LA County Qualifies For Orange Tier, But Rules Won’t Change Until Monday

With coronavirus numbers continuing to be low, Los Angeles County officially qualified Tuesday for an advance to the less-restrictive “orange tier” of the state’s COVID-19 business-reopening blueprint. However, the county will wait until Monday before easing economic restrictions and some rules will be stricter than state guidelines.

The move will mean more capacity at retail stores, movie theaters, restaurants and other attractions, along an array of other adjustments, including the reopening — outdoors only — of bars that don’t serve food.

County Public Health Director Barbara Ferrer said that even though the county will officially move into the orange tier on Wednesday, it will maintain more restrictive red-tier level rules until 12:01 a.m. Monday.

“This allows the county to follow the state guidelines and wait until we’ve completed three weeks in the red tier to be sure that our case numbers do not rise this third week since our earlier reopenings,” Ferrer said.

The state’s Blueprint for a Safer Economy normally requires counties to remain in a tier for at least three weeks before advancing to a less-restrictive level, but it inexplicably waived that requirement for both Los Angeles and Orange counties, allowing both to move to the orange tier on Wednesday. Unlike Los Angeles, Orange County plans to implement orange-tier guidelines on Wednesday.

Moving to the orange tier requires a county to have an average daily rate of new COVID infections of 3.9 per 100,000 residents, along with a testing- positivity rate of 4.9% or less, and maintain those levels for two consecutive weeks.

According to weekly figures released by the state Tuesday, Los Angeles had a new case rate of 3.1 per 100,000 residents, and a testing-positivity rate of 1.5%. Both numbers were down from last week, when the county’s case rate was 3.7 per 100,000 residents, and the testing-positivity rate of 1.8%.

With the move to the orange tier, the following will change:

  • Bars that don’t serve meals can operate outdoors, with no counter service; tables spaced 8 feet apart with a maximum of six people from up to three different households; no live entertainment allowed but televisions are permitted; drinking/eating allowed only while seated; hours limited to 11:30 a.m. to 10 p.m.
  • Breweries, wineries and distilleries without food service can open outdoors and indoors at 25% capacity, or up to 100 people, whichever is less, meeting same general rules and operating hours as bars; reservations required for indoor service with a 90-minute limit; no live entertainment but televisions permitted outdoors only.
  • Restaurant indoor capacity increases to 50% or 200 people, whichever is less.
  • Cardrooms can open indoors at 25% capacity, with no food or drink at tables.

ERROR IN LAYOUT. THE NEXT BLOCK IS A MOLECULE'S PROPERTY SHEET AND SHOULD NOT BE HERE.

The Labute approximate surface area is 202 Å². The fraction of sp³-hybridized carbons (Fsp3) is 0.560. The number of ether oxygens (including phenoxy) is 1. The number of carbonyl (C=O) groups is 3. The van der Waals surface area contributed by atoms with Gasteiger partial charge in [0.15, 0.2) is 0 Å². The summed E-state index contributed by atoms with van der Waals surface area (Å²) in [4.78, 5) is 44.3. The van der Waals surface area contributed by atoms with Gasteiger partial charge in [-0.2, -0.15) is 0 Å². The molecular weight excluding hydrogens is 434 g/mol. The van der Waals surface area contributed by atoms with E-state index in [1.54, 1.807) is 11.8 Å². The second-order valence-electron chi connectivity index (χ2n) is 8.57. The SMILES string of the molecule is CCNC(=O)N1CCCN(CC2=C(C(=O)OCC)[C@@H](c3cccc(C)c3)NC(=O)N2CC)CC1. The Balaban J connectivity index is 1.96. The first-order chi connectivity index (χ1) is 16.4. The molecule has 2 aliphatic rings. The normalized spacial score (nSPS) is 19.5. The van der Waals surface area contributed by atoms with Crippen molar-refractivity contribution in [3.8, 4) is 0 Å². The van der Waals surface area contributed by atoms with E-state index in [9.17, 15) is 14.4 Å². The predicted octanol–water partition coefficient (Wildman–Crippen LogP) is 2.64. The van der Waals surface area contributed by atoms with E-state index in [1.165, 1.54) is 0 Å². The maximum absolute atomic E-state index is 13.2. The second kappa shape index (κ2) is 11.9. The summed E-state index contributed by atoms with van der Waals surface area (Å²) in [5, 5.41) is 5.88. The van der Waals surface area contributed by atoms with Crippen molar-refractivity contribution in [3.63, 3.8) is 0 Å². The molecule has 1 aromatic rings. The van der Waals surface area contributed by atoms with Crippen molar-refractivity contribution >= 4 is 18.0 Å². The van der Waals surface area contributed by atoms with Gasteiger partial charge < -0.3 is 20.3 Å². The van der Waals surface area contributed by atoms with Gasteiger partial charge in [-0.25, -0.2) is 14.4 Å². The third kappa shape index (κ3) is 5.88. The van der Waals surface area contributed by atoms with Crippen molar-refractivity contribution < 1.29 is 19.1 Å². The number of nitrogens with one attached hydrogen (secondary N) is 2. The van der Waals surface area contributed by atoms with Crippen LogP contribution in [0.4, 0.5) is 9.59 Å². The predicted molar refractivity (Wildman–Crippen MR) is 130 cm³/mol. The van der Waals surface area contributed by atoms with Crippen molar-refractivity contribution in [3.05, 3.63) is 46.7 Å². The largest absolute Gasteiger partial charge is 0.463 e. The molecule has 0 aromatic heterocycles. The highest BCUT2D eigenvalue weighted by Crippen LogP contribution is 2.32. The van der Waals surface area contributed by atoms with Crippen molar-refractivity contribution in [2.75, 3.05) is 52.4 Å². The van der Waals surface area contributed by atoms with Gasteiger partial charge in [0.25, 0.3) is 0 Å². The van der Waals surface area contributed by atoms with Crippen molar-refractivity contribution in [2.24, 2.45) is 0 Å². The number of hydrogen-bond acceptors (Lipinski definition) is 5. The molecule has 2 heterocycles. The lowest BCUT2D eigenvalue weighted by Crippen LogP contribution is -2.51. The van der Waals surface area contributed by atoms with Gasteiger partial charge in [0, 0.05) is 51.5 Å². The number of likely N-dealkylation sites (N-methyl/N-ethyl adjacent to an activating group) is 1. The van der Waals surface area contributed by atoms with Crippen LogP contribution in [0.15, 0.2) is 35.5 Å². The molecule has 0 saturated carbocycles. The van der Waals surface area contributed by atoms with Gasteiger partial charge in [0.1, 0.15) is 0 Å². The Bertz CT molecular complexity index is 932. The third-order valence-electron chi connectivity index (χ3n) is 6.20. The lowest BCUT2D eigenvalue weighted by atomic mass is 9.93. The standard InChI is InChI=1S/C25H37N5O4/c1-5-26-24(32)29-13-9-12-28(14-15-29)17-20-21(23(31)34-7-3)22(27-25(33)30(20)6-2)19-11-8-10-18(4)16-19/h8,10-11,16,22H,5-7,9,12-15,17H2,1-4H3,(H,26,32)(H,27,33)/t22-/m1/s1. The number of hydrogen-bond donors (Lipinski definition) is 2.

• Places of worship indoor capacity increases to 50%.
  • Fitness center indoor capacity increases to 25%, with indoor pools permitted.
  • Movie theater capacity increases to 50% or 200 people, whichever is less; with reserved seating and 6 feet of distance between all parties and eating allowed only while seated.
  • Family entertainment centers, such as bowling alleys and escape rooms, open at 25% capacity.
  • Grocery stores and retail capacity increases to 75%, with strong recommendation to limit capacity to 50% until April 15 to allow time for workers to be vaccinated.
  • Hair salons, barbershops, personal care services capacity increases to 75% with masks required except for services that require customers to remove them, in which case employees must wear N95 masks or a combination of masks and a face shield.
  • Museums, zoos and aquariums increase capacity to 50%.

The move also allows Dodger Stadium to increase fan capacity to 33%, up from the current 20%, while theme parks can expand capacity to 25%, up from 15%.

Despite the move to the orange tier, health officials are continuing to preach vigilance, warning that cases have been rising in other states and countries. They said the continued emergence of COVID-19 variants that can spread more easily from person to person could lead to another surge in cases.

County officials also fear that upcoming spring break activities — along with the Easter and Passover holidays — could prompt gatherings that threaten to quickly spread the virus.

“COVID-19 cases are rising in 27 states, and the U.S. seven-day average saw a 10% increase in cases compared to the prior seven-day period,” Ferrer said. “While L.A. County has yet to experience such increases, this week is critical as we are now two weeks out from when we moved into the red tier and reopened several sectors. We’re also in the height of spring vacations and we’re in the height of many of our spring holidays.”

Vaccine eligibility will expand Thursday to all residents aged 50 and over, but with vaccine supplies still relatively limited, getting an appointment could prove difficult. The city of Los Angeles’ appointment system through Carbon Health was accepting appointment slots for the 50-and-over group, but the state’s MyTurn website will not offer such appointments until Wednesday, Ferrer said.

Eligibility will expand to everyone aged 16 and up on April 15.

The county this week was set to receive its largest weekly allotment of vaccine to date — 338,100 doses — and tens of thousands more doses will be sent directly to other local vaccination providers, such as pharmacies and health care centers.

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